We hear the term "sophomore slump" often and I wondered if this idea had substance, so I compared some first and second year stats of the All-Rookie team of Channing Frye's class. (As an aside, the only player drafted ahead of Frye who wasn't on the All-Rookie team was Martell Webster.) These ten players are Bogut, Frye, Paul, Villanueva, D. Williams, Felton, Gomes, Granger, Head, and M. Williams.
One of the most interesting stats was in games played. Half of the players logged fewer minutes their second year than they did as rookies. Some were substantial drops: appearing in at least ten fewer games were Bogut, Paul, Villanueva (dropped from 81 games to 39), and M. Williams. I assume these were all injuries rather than coach's decision. Frye appeared in only 65 games as a rookie, second low to Gomes. The next year Frye was in 72, Gomes in 73. D. Williams and Head were in 80 games both years. The first year average was 76.4 games, second year 69.8 (and throwing out Villanueva's second year it's still fewer at 73.2.)
Minutes per game increased for everyone except Villanueva and Head. In his second year Frye averaged fewer minutes than everyone except Villanueva.
Total points per game went up for everyone except Frye & Villanueva, but the average increase was less than 3 points per game. The biggest jumps were by D. Williams and Granger with over 4 points each, but both had big increases in average minutes played, Williams up 8 and Granger almost 12.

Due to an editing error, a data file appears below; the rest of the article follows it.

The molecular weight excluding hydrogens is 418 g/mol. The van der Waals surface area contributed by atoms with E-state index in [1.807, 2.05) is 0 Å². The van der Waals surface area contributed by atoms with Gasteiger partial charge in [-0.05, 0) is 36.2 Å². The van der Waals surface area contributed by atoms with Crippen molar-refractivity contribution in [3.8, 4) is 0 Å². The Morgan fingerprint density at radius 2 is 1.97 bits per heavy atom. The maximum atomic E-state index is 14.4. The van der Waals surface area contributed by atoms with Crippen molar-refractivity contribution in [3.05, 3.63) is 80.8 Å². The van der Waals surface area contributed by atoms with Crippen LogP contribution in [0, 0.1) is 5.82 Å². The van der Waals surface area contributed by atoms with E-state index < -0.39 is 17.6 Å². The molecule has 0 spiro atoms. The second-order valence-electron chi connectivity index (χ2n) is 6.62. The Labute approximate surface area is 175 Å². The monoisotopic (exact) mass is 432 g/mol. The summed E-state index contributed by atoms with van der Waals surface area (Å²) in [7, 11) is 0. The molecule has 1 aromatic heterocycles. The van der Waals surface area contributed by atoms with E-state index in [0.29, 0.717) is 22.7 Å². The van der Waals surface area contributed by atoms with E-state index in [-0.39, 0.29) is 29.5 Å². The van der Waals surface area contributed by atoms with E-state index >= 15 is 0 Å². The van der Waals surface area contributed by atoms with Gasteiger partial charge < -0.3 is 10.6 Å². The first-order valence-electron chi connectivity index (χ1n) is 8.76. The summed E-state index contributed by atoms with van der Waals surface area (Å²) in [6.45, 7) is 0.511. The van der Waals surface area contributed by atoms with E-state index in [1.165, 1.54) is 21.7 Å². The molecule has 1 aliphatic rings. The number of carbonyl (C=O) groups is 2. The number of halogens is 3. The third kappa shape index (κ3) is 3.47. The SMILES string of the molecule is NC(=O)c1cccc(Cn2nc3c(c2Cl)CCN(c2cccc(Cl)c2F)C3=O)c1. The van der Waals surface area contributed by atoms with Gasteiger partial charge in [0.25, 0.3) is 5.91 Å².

Only six players increased their field goal percent and some of those were minimal increases such as Head's .004 rise. In fact the average fgp decreased from .451 their rookie year (Frye's was .477) to .450 the next year (Frye = .433). D. Williams had the largest increase, but his rookie year he had the second lowest fga of the ten. (Frye went from third to tied for 8th - his drop was the largest.)
Free throw percentage increased for all but three players. Two were under 70% as rookies (Bogut, Head) and two were over 80% (Frye & Paul). Five were over 80% their second year, only one under 70% (Bogut).
I pulled all my stats from basketball-reference.com and there are lots more that I could have used, but I thought these were adequate for a brief look. I won't say that "sophomore slump" doesn't exist, but I will say that it doesn't seem to affect most of the top rookies - except perhaps in a tendency to be more injury prone.